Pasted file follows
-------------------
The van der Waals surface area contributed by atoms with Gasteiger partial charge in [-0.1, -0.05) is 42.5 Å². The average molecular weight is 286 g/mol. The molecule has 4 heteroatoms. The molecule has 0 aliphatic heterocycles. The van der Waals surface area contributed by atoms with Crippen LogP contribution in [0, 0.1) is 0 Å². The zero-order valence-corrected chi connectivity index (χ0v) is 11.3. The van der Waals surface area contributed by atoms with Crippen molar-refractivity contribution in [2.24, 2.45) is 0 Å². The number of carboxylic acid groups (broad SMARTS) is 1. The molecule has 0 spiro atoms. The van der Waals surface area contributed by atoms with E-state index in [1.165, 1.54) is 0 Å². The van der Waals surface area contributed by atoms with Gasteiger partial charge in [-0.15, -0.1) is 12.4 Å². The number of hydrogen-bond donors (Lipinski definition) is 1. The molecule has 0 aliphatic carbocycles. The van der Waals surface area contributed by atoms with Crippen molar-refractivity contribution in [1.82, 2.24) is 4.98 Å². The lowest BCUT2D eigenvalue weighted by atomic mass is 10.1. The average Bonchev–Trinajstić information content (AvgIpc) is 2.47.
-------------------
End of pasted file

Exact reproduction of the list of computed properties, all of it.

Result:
The van der Waals surface area contributed by atoms with Gasteiger partial charge in [-0.1, -0.05) is 42.5 Å². The average molecular weight is 286 g/mol. The molecule has 4 heteroatoms. The molecule has 0 aliphatic heterocycles. The van der Waals surface area contributed by atoms with Crippen LogP contribution in [0, 0.1) is 0 Å². The zero-order valence-corrected chi connectivity index (χ0v) is 11.3. The van der Waals surface area contributed by atoms with Crippen molar-refractivity contribution in [2.24, 2.45) is 0 Å². The number of carboxylic acid groups (broad SMARTS) is 1. The molecule has 0 spiro atoms. The van der Waals surface area contributed by atoms with E-state index in [1.165, 1.54) is 0 Å². The van der Waals surface area contributed by atoms with Gasteiger partial charge in [-0.15, -0.1) is 12.4 Å². The number of hydrogen-bond donors (Lipinski definition) is 1. The molecule has 0 aliphatic carbocycles. The van der Waals surface area contributed by atoms with Crippen molar-refractivity contribution in [1.82, 2.24) is 4.98 Å². The lowest BCUT2D eigenvalue weighted by atomic mass is 10.1. The average Bonchev–Trinajstić information content (AvgIpc) is 2.47.